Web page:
I didn’t think much of it at the time, but those messages happened to be a favorite feature for everyone who tried the game.

    Meet Meat on the Street taunts you as your thumbs bleed.

    Each purple fireball is another opportunity to be a bucket kicker.

    Jumpsmith Game Feel Free to Win

    If you like to get teased, I guess losing is winning.

    When I rewrote and polished the game engine for my upcoming game, Jumpsmith, I was sure to keep the taunt messages. I’ve given myself very specific guidelines of what is required for a taunt. I decided that it has to be a phrase that has a word that rhymes with or has alliteration with “fail” or “lose”, with the appropriate substitutions. Some of my personal favorites in this incarnation are “Ahab and the White Fail”, “The Moody Lose”, and “Encounter at Failpoint”.

    Jumpsmith Game Fail Order Bride

    Fail order brides are not quite as popular as the ones that come from Russia.

    Also, this time around, the taunts are read from a text file. Players who pick up Jumpsmith can make their own lists of taunts. This goes along with the philosophy of the rest of the game: I want people to be able to customize their experience as much as they’d like. It’s super easy to make levels, add custom tilesets, and add custom characters. My goal is to encourage players to be creative, and to give them as many tools as possible to have an amazing gaming experience.

    Follow me for updates, humor, and random observations:

    UPDATE: Jumpsmith is available now!

    Twitter: @foundtimegames

    Facebook: Found Time Games

    Jumpsmith Happy Fails to You

    Happy Fails to you…. until we meet again.

    How to design a level.



  • I recently added some new mechanics to Jumpsmith, so now it’s time to make some new rooms! I want to show you how I go about designing a level.

    Animated gif of Jumpsmith level creation

    Animation of level creation

    The first thing I do is add a checkpoint. While designing a new level, I play the heck out of it, and I end up falling on many spikes and jumping directly into many fireballs. With a checkpoint, I don’t lose any time running back into the test area.

    new_room_02

    Next, I try to think of a new way to use the mechanics. The shooters, which are little cannons that launch fireballs and other various objects, can be set to shoot whenever a player jumps. I’m going to use that feature in this room, so I’m going to make some spike tiles that obstruct the player’s path across the room. They’ll have to jump to get over the spikes, and that will trigger the shooters.

    Jumpsmith spike towers

    I hope you like to jump.

    I think it’ll be cool if the shooters in this room are shooting towards the player, so they’ll have to go “upstream”. In this screenshot, I’m using the directional pad to tell the shooters to launch fireballs to the right, towards the checkpoint. Notice that the level editor tells you exactly which buttons to use on your game controller to make the level.

    new_room_04

    To shake things up a bit, I’m going to make the top shooter launch a spike boulder instead of a fireball. The spike boulders will shoot up and to the right, and gravity will make it fall down in a nice arc.

    Jumpsmith spike boulders

    You can get some interesting results by mixing shooters with different bullet types.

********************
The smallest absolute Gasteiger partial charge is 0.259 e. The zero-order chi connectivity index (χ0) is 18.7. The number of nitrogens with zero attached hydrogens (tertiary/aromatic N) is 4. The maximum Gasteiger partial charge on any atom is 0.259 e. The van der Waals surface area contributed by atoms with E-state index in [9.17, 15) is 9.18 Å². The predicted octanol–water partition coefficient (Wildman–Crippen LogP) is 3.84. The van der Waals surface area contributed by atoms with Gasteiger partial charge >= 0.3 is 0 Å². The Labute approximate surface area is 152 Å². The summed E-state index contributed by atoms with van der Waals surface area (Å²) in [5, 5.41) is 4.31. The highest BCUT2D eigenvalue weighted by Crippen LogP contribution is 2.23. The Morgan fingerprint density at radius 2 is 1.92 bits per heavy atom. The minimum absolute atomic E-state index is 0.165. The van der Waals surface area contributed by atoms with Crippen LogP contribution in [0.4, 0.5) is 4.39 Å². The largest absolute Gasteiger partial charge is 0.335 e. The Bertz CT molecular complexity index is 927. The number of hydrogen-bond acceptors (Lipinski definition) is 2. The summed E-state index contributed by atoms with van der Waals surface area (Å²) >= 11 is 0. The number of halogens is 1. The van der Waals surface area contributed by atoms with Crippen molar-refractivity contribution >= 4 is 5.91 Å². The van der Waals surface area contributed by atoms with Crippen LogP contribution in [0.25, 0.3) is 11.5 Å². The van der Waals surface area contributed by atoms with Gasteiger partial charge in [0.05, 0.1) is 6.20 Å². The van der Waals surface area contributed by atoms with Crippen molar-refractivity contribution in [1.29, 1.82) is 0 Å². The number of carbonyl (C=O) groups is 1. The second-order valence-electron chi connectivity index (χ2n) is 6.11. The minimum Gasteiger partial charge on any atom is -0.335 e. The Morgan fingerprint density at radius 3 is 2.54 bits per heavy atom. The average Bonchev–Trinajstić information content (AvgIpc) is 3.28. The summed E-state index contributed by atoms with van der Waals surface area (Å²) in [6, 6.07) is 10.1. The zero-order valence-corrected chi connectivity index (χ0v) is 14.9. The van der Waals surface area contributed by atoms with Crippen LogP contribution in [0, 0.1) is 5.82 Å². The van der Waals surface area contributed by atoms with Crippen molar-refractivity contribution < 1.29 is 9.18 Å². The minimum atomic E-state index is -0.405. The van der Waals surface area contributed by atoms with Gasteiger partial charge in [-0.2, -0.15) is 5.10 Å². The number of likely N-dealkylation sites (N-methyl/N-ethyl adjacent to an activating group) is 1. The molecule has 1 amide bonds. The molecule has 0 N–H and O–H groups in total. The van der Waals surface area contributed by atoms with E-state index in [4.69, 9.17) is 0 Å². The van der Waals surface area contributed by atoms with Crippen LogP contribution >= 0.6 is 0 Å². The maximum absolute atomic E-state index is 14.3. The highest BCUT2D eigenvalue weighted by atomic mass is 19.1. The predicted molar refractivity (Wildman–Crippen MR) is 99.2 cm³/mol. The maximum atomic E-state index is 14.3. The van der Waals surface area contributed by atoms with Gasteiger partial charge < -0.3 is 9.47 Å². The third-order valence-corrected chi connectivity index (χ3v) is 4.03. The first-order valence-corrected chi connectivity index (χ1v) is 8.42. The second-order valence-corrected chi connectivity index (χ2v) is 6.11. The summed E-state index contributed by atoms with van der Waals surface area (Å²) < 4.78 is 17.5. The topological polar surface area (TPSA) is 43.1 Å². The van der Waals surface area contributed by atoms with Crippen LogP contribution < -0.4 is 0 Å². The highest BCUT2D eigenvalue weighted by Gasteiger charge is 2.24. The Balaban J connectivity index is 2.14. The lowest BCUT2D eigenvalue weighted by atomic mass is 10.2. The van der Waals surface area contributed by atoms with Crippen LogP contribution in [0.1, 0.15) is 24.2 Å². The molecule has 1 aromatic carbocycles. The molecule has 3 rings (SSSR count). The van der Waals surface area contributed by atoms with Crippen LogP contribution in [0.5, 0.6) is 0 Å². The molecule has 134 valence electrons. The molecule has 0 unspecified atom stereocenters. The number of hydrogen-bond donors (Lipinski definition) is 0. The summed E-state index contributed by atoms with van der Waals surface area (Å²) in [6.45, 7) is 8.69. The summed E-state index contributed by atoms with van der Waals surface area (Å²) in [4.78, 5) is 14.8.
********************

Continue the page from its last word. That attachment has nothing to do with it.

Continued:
Time to test the game! In Jumpsmith, you can press ‘M’ or the back button on your controller to instantly swap between editing and testing a level.

    Jumpsmith first test run of new level

    This screen is far harder than it looks, even for someone who is working on the game 8 hours a day.

    The test went well, but I still want to add one more object to really tie the room together. I haven’t put any nice oriental rugs in the game, so I’ll use a spring. The spring is going to be interesting because it’ll allow players to get the effect of a jump without triggering the fireballs and spike boulders. As a bonus, it’s fun to see the spike boulder get launched off of the screen by the spring.

    Jumpsmith Adding a spring

    The spring really ties the room together, dude.

    The basic idea of the room is done at this point. If I was making a game just for myself, I could probably call this room done. However, I’m making this game for other humans. They might find this room to be too hard, so I’m going to raise all of the objects two squares so they can just run underneath it and get to the next room if they get frustrated.

    Jumpsmith bypass

    I think it’s nice to give the player an opportunity to skip a tricky room.

    Of course, I still want to reward the players who can get by the trap, so I’ll add a coin and make a wall that is just high enough to keep out players who skipped the obstacles. I’ve also added another spring, so people can get the coin without triggering the fireballs.

    Jumpsmith adding escape spring

    One more spring to give the players a safe exit…

    The final step is to pretty up the room. I can change which graphic is drawn to each tile without affecting how players interact with it. At this time, Jumpsmith tilesets contain 49 possible graphics for each kind of square. Also, there’s nearly 150 different tiles for foreground art. Most of the foreground art is set up to interlock and/or tesselate; that’s how I made the big torn banners on the top of the screen, and the columns at the bottom of the screen.

    Jumpsmith finished room

    The room looks much more polished once it has a few different colors.